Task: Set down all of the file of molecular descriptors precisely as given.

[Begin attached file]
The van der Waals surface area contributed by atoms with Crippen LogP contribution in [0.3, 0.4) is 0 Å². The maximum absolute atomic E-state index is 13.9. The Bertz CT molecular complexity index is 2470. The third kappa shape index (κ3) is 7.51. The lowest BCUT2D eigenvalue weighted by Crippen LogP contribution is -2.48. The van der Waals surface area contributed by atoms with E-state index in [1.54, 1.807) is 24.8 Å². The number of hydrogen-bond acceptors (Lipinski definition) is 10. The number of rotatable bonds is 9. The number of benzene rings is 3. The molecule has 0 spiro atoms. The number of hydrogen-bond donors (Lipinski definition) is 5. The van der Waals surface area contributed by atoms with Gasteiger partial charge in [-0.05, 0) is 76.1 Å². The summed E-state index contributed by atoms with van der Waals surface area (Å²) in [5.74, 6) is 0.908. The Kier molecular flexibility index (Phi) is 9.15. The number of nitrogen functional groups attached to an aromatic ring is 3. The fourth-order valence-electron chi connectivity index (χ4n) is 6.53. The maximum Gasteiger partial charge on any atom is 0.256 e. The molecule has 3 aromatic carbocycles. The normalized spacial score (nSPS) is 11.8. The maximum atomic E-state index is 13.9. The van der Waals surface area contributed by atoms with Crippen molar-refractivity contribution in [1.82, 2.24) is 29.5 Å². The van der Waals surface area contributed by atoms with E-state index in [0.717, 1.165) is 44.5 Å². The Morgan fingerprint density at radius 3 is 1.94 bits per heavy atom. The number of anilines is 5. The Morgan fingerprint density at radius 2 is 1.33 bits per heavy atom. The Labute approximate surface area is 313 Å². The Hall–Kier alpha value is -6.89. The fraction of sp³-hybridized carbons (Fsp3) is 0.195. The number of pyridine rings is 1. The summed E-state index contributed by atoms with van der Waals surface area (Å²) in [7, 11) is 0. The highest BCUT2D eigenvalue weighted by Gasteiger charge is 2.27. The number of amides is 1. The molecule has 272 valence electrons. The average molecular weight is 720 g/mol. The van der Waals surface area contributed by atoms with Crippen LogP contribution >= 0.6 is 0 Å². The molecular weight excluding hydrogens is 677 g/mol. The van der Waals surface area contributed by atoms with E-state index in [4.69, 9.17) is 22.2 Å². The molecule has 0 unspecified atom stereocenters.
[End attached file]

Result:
The van der Waals surface area contributed by atoms with Crippen LogP contribution in [0.3, 0.4) is 0 Å². The maximum absolute atomic E-state index is 13.9. The Bertz CT molecular complexity index is 2470. The third kappa shape index (κ3) is 7.51. The lowest BCUT2D eigenvalue weighted by Crippen LogP contribution is -2.48. The van der Waals surface area contributed by atoms with E-state index in [1.54, 1.807) is 24.8 Å². The number of hydrogen-bond acceptors (Lipinski definition) is 10. The number of rotatable bonds is 9. The number of benzene rings is 3. The molecule has 0 spiro atoms. The number of hydrogen-bond donors (Lipinski definition) is 5. The van der Waals surface area contributed by atoms with Gasteiger partial charge in [-0.05, 0) is 76.1 Å². The summed E-state index contributed by atoms with van der Waals surface area (Å²) in [5.74, 6) is 0.908. The Kier molecular flexibility index (Phi) is 9.15. The number of nitrogen functional groups attached to an aromatic ring is 3. The fourth-order valence-electron chi connectivity index (χ4n) is 6.53. The maximum Gasteiger partial charge on any atom is 0.256 e. The molecule has 3 aromatic carbocycles. The normalized spacial score (nSPS) is 11.8. The maximum atomic E-state index is 13.9. The van der Waals surface area contributed by atoms with Crippen molar-refractivity contribution in [1.82, 2.24) is 29.5 Å². The van der Waals surface area contributed by atoms with E-state index in [0.717, 1.165) is 44.5 Å². The Morgan fingerprint density at radius 3 is 1.94 bits per heavy atom. The number of anilines is 5. The Morgan fingerprint density at radius 2 is 1.33 bits per heavy atom. The Labute approximate surface area is 313 Å². The Hall–Kier alpha value is -6.89. The fraction of sp³-hybridized carbons (Fsp3) is 0.195. The number of pyridine rings is 1. The summed E-state index contributed by atoms with van der Waals surface area (Å²) in [7, 11) is 0. The highest BCUT2D eigenvalue weighted by Gasteiger charge is 2.27. The number of amides is 1. The molecule has 272 valence electrons. The average molecular weight is 720 g/mol. The van der Waals surface area contributed by atoms with Crippen LogP contribution >= 0.6 is 0 Å². The molecular weight excluding hydrogens is 677 g/mol. The van der Waals surface area contributed by atoms with E-state index in [4.69, 9.17) is 22.2 Å². The molecule has 0 unspecified atom stereocenters.